Facing deficit, college shifts towards distance learning

Houston’s Northwest Community College will teach fewer classes on-site, shifting instead to courses taken online and by videoconference.

Vice President Dave O’Leary and NWCC campus principal Regina Saimoto speak to Houston council on March 20.

Vice President Dave O’Leary and NWCC campus principal Regina Saimoto speak to Houston council on March 20.

Instructors at Houston’s Northwest Community College will soon teach fewer classes on-site, shifting instead to guiding students through courses they take online and by videoconference.

The move comes as NWCC lays off dozens of instructors at its nine northwest locations to avoid a $1.6-million deficit.

But with just 3.8 full-time equivalent staff and a single full-time instructor, NWCC Vice President Dave O’Leary said changes at the Houston campus will be relatively small.

“You’re not going to see some great big change in Houston,” O’Leary told council last Tuesday. “It’s just not there to be had.”

Explaining the new model, O’Leary said that if a need arose to train two new water technicians, it wouldn’t be cost-effective to run a whole class in Houston.

Instead, O’Leary said NWCC could link up with an Ontario college that offers the training by videoconference, and have Houston’s instructor guide students through the class.

“We’re able, basically, to do more with less, but in a different way,“ he said, noting that he saw the same model work well at Northern Lakes College near Slave Lake, Alberta.

To help NWCC choose what courses to offer, O’Leary said the college would set up a local advisory committee.

Councillor Jonathan Van Barneveld asked O’Leary how many positions would be cut from the Houston campus in the upcoming layoffs.

O’Leary said the college will have exact numbers in a few weeks, but right now they are still negotiating with the instructors’ union. B.C.’s Labour Relations Board will host a Terrace meeting about the cuts on March 27 and 28.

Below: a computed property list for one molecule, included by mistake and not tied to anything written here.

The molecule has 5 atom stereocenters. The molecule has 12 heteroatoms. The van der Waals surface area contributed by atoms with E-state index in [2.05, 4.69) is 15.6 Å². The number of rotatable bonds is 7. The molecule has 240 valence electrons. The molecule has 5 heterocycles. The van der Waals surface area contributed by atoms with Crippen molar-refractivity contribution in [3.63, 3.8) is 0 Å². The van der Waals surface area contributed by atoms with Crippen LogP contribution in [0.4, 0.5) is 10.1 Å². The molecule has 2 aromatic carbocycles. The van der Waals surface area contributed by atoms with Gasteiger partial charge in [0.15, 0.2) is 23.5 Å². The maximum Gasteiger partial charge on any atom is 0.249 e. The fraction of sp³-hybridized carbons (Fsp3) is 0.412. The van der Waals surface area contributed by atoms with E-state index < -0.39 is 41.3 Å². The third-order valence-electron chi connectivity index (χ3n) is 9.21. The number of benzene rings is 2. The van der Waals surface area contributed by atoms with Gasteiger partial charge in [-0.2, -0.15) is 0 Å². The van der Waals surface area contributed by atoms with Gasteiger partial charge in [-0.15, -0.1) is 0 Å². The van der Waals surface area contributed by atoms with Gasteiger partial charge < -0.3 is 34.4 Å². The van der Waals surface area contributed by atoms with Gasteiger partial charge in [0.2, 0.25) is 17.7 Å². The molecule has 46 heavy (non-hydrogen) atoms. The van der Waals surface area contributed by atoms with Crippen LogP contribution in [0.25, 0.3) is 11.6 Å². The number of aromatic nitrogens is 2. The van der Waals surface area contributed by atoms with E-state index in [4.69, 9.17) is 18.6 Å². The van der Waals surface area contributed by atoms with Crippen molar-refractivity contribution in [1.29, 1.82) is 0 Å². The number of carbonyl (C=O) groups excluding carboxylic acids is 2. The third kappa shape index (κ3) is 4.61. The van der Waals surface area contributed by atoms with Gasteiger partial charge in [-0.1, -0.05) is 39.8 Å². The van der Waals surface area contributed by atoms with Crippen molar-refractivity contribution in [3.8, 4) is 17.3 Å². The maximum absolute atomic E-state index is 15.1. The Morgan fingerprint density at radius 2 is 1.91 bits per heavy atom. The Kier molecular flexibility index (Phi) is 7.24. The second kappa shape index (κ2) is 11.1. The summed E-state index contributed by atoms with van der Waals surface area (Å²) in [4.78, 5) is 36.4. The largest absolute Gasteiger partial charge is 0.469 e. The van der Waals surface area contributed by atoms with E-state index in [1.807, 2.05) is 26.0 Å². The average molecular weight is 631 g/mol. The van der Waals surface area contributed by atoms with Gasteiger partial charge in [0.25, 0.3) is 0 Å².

Salaries make up most of NWCC’s budget, O’Leary said, adding that the operations budget has already been cut to the core.

“I think it’s very clear we’re going through a challenging time in our college right now,” he said.

Coun. Van Barneveld also asked if building a new Smithers campus last year is part of what pushed the college into deficit.

Principal Regina Saimoto said no, the $16.7-million Smithers campus was entirely paid for by a provincial and federal stimulus grant that has no ties to the college’s regular funding.

Saimoto also said the college had just installed a new videoconferencing suite in Houston that day, allowing for more night classes and links to business courses at NWCC”s Terrace campus.

Councillor Michalle Jolly asked if that suite could also be used by the public.

O’Leary said that it could, provided it wasn’t being used by college students. NWCC rents the suite on a priority scale, he added, with reduced fees for non-profit groups.

Houston’s campus mainly provides high school upgrading and some basic workforce and literacy skills training.

Some entry-level trades courses are also offered to local high school students, along with a youth-employment program that matches students with temporary local jobs.

As for industry training, the Houston campus offers courses on an as-needs basis.

A spring course offered by NWCC’s School of Exploration and Mining was cancelled due to low enrolment.